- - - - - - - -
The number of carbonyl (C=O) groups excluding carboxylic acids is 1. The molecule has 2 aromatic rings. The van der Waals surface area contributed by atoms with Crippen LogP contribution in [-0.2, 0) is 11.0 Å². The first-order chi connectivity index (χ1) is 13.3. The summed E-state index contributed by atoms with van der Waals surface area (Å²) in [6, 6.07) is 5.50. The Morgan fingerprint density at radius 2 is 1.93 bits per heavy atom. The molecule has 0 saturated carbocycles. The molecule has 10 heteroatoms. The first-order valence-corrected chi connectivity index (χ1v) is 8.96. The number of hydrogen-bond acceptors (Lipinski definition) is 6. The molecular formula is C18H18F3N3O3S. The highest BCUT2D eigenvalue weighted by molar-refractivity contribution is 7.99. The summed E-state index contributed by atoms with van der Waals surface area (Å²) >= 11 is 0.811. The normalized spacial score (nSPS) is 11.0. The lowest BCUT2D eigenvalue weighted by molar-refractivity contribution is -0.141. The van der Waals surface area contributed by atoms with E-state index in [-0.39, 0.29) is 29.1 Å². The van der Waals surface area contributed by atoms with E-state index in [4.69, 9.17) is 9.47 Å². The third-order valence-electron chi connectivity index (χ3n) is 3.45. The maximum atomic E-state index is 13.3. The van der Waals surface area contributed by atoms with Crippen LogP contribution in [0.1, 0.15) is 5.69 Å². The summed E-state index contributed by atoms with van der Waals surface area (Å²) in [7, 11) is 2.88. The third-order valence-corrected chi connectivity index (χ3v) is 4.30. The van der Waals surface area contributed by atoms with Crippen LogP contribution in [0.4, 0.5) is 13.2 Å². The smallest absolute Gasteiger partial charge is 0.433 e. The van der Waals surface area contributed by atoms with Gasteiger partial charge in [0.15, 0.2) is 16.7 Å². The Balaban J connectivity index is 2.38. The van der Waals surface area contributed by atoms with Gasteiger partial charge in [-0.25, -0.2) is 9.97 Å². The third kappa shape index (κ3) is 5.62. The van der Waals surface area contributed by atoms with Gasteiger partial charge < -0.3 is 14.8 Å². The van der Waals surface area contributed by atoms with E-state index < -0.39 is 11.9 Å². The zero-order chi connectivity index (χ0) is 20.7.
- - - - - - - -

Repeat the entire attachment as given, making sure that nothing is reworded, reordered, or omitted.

The number of carbonyl (C=O) groups excluding carboxylic acids is 1. The molecule has 2 aromatic rings. The van der Waals surface area contributed by atoms with Crippen LogP contribution in [-0.2, 0) is 11.0 Å². The first-order chi connectivity index (χ1) is 13.3. The summed E-state index contributed by atoms with van der Waals surface area (Å²) in [6, 6.07) is 5.50. The Morgan fingerprint density at radius 2 is 1.93 bits per heavy atom. The molecule has 0 saturated carbocycles. The molecule has 10 heteroatoms. The first-order valence-corrected chi connectivity index (χ1v) is 8.96. The number of hydrogen-bond acceptors (Lipinski definition) is 6. The molecular formula is C18H18F3N3O3S. The highest BCUT2D eigenvalue weighted by molar-refractivity contribution is 7.99. The summed E-state index contributed by atoms with van der Waals surface area (Å²) >= 11 is 0.811. The normalized spacial score (nSPS) is 11.0. The lowest BCUT2D eigenvalue weighted by molar-refractivity contribution is -0.141. The van der Waals surface area contributed by atoms with E-state index in [-0.39, 0.29) is 29.1 Å². The van der Waals surface area contributed by atoms with E-state index in [4.69, 9.17) is 9.47 Å². The third-order valence-electron chi connectivity index (χ3n) is 3.45. The maximum atomic E-state index is 13.3. The van der Waals surface area contributed by atoms with Crippen LogP contribution in [0.1, 0.15) is 5.69 Å². The summed E-state index contributed by atoms with van der Waals surface area (Å²) in [7, 11) is 2.88. The third-order valence-corrected chi connectivity index (χ3v) is 4.30. The van der Waals surface area contributed by atoms with Crippen LogP contribution in [0.4, 0.5) is 13.2 Å². The smallest absolute Gasteiger partial charge is 0.433 e. The van der Waals surface area contributed by atoms with Gasteiger partial charge in [0.15, 0.2) is 16.7 Å². The Balaban J connectivity index is 2.38. The van der Waals surface area contributed by atoms with Gasteiger partial charge in [-0.25, -0.2) is 9.97 Å². The third kappa shape index (κ3) is 5.62. The van der Waals surface area contributed by atoms with Gasteiger partial charge < -0.3 is 14.8 Å². The van der Waals surface area contributed by atoms with E-state index < -0.39 is 11.9 Å². The zero-order chi connectivity index (χ0) is 20.7.